God wants you ... at church! | Teen Life Christian Youth Articles, Daily Devotions

God wants you ... at church!

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We all have an important part to play in the body of Christ.

There's a popular meme going around lately. Surrounding the peaceful picture of someone in a boat are the words: “Religion is a guy in church thinking about fishing. Relationship is a guy out fishing thinking about God.”

I get the idea. In part, it's true.

But not quite.

Because the dangerous part of this meme's philosophy is that it affirms another idea — “I don't have to go to church. I can worship God anywhere.” 

Anywhere. In the woods. In my fishing boat. With my family. Staring at the sunrise in the Smokies. In bed. (And let's be honest. That's where most people are on Sunday morning. They are not out lifting their hands to the mountains in praise. They are snoring. True story.)

The idea sounds good. Uber-spiritual, right? Definitely appealing, some days. But is it true? 

How important is it to sit in a church to worship God?

I could give you a lot of reasons why it's important, and maybe I will some other time. But right now, one is enough. Worshiping together matters because without you, the church won't be what God intended it to be.

Paul said it first. 

“Even so the body is not made up of one part but of many. Now if the foot should say, 'Because I am not a hand, I do not belong to the body,' it would not for that reason stop being part of the body. And if the ear should say, 'Because I am not an eye, I do not belong to the body,' it would not for that reason stop being part of the body. If the whole body were an eye, where would the sense of hearing be? If the whole body were an ear, where would the sense of smell be? But in fact God has placed the parts in the body, every one of them, just as he wanted them to be. . . The eye cannot say to the hand, 'I don’t need you!' And the head cannot say to the feet, 'I don’t need you!' . . . If one part suffers, every part suffers with it; if one part is honored, every part rejoices with it. Now you are the body of Christ, and each one of you is a part of it.” (1 Corinthians 12.12-27)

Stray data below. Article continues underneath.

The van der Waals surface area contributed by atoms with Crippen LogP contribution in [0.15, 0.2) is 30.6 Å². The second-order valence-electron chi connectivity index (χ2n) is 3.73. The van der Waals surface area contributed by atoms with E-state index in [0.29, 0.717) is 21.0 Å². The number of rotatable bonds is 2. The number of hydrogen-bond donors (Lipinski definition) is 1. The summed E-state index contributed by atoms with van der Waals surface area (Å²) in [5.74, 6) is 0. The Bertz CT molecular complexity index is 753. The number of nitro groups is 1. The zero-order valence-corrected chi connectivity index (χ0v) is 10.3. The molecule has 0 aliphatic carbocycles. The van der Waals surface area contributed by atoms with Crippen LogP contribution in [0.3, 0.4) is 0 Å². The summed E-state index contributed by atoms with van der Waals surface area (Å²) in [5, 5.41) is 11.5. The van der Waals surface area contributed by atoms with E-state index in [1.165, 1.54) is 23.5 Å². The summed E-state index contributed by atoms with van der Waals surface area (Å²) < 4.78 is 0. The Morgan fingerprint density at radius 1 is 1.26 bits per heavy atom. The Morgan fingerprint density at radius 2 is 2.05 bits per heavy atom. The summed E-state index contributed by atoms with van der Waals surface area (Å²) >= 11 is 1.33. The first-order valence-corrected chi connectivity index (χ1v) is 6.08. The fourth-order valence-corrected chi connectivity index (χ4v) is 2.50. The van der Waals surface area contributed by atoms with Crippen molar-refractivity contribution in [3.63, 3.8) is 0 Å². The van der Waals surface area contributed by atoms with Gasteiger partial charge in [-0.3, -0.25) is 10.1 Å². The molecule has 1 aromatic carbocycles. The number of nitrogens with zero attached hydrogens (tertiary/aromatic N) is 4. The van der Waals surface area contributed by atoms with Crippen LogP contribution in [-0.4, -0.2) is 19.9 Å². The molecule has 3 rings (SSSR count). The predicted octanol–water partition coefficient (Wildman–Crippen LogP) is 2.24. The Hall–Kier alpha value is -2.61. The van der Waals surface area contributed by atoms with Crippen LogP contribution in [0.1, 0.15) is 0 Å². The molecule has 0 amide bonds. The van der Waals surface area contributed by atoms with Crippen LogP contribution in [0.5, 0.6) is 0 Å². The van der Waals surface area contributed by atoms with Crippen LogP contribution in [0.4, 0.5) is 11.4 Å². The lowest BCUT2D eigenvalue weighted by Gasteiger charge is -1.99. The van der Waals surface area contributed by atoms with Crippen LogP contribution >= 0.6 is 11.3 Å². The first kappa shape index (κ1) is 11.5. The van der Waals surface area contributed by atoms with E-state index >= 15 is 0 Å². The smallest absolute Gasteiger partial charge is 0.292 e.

Church reflects God's character

A body can't exist without all of its parts. I know. Seven years ago, doctors told me I needed a kidney transplant because neither one of the two I had worked so well. Kidneys are required to get rid of all the things that would otherwise poison you. Without one that works? The body doesn't last very long.

God made the church like a body on purpose. He made it so one person who sees well (spiritually speaking) can see what others can't. Another person who has a passionate heartbeat for justice wakes up others who are less “heart.” Someone who hears the culture around her better gives others insight they wouldn't get. 

It's not a mistake, he made us to work together. It's part of his nature—the Three-in-One God. When we act like a body, we act more like him. But without the parts he joined onto that body, it will always be doomed to go around without a heart, or courage, or a brain. (Yes, we've all seen that in churches, haven't we?) Not to mention that we will walk around as one big toe or spleen, slamming into walls because we can't see. (Just pray you're not an appendix. Because nobody knows yet why we need that thing.)

You are an essential part of the body

You, by the way, are already joined to the body if you're a Christian. Paul made that clear, too. There's no deciding later if you like that body and want to be stuck to it. You already are. We can't detach ourselves from it anymore than we can take out our own eye and insist we don't need it, we can see just fine without it, thank you very much. 

We'd be poking ourselves in our own eye. And that's just dumb.

I know church can sometimes be boring. It can feel patronizing to a teen. It can be absolutely hurtful. But it's what God designed when he called us a body. He had in mind people who walked together, with the same goal. He did not have a picture of a bunch of individual eyes, noses, and kneecaps lying around telling one another, “Hey, I'm OK. I'm worshiping God over here. Going my own way. But it's all good.” 

We can't say, “I don't need you.” When one part isn't contributing ideas, service, personality, or time, the church's mission isn't complete. God doesn't have an Plan B for His mission. The church is it. Not being a part of it is a much bigger issue then than just an empty seat in row four. 


Discover more about Jill Richardson at www.jillmarierichardson.com